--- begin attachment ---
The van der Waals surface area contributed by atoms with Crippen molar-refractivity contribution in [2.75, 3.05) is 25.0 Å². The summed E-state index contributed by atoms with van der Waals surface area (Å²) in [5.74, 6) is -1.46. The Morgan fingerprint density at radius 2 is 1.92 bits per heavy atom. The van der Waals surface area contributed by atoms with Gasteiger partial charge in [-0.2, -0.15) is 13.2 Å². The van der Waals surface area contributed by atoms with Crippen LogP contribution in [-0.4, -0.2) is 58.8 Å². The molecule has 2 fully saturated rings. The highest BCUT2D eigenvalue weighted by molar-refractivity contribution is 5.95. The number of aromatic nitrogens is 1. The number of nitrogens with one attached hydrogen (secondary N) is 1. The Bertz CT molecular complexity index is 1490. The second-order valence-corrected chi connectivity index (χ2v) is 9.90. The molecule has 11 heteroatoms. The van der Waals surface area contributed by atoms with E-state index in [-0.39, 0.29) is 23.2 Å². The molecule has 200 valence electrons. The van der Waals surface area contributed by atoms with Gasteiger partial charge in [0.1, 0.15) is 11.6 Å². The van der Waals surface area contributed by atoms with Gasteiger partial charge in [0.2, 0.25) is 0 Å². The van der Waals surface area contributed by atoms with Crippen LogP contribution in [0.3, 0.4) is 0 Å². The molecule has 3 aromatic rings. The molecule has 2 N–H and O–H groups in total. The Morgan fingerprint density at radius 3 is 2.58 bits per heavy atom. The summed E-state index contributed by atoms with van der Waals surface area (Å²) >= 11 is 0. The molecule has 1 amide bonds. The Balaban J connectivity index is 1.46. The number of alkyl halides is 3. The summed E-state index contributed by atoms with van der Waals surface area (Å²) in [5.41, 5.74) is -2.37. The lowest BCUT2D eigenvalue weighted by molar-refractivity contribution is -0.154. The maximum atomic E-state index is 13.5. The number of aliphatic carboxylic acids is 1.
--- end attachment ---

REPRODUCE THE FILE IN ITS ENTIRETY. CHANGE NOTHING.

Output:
The van der Waals surface area contributed by atoms with Crippen molar-refractivity contribution in [2.75, 3.05) is 25.0 Å². The summed E-state index contributed by atoms with van der Waals surface area (Å²) in [5.74, 6) is -1.46. The Morgan fingerprint density at radius 2 is 1.92 bits per heavy atom. The van der Waals surface area contributed by atoms with Gasteiger partial charge in [-0.2, -0.15) is 13.2 Å². The van der Waals surface area contributed by atoms with Crippen LogP contribution in [-0.4, -0.2) is 58.8 Å². The molecule has 2 fully saturated rings. The highest BCUT2D eigenvalue weighted by molar-refractivity contribution is 5.95. The number of aromatic nitrogens is 1. The number of nitrogens with one attached hydrogen (secondary N) is 1. The Bertz CT molecular complexity index is 1490. The second-order valence-corrected chi connectivity index (χ2v) is 9.90. The molecule has 11 heteroatoms. The van der Waals surface area contributed by atoms with E-state index in [-0.39, 0.29) is 23.2 Å². The molecule has 200 valence electrons. The van der Waals surface area contributed by atoms with Gasteiger partial charge in [0.1, 0.15) is 11.6 Å². The van der Waals surface area contributed by atoms with Gasteiger partial charge in [0.2, 0.25) is 0 Å². The van der Waals surface area contributed by atoms with Crippen LogP contribution in [0.3, 0.4) is 0 Å². The molecule has 3 aromatic rings. The molecule has 2 N–H and O–H groups in total. The Morgan fingerprint density at radius 3 is 2.58 bits per heavy atom. The summed E-state index contributed by atoms with van der Waals surface area (Å²) >= 11 is 0. The molecule has 1 amide bonds. The Balaban J connectivity index is 1.46. The number of alkyl halides is 3. The summed E-state index contributed by atoms with van der Waals surface area (Å²) in [5.41, 5.74) is -2.37. The lowest BCUT2D eigenvalue weighted by molar-refractivity contribution is -0.154. The maximum atomic E-state index is 13.5. The number of aliphatic carboxylic acids is 1.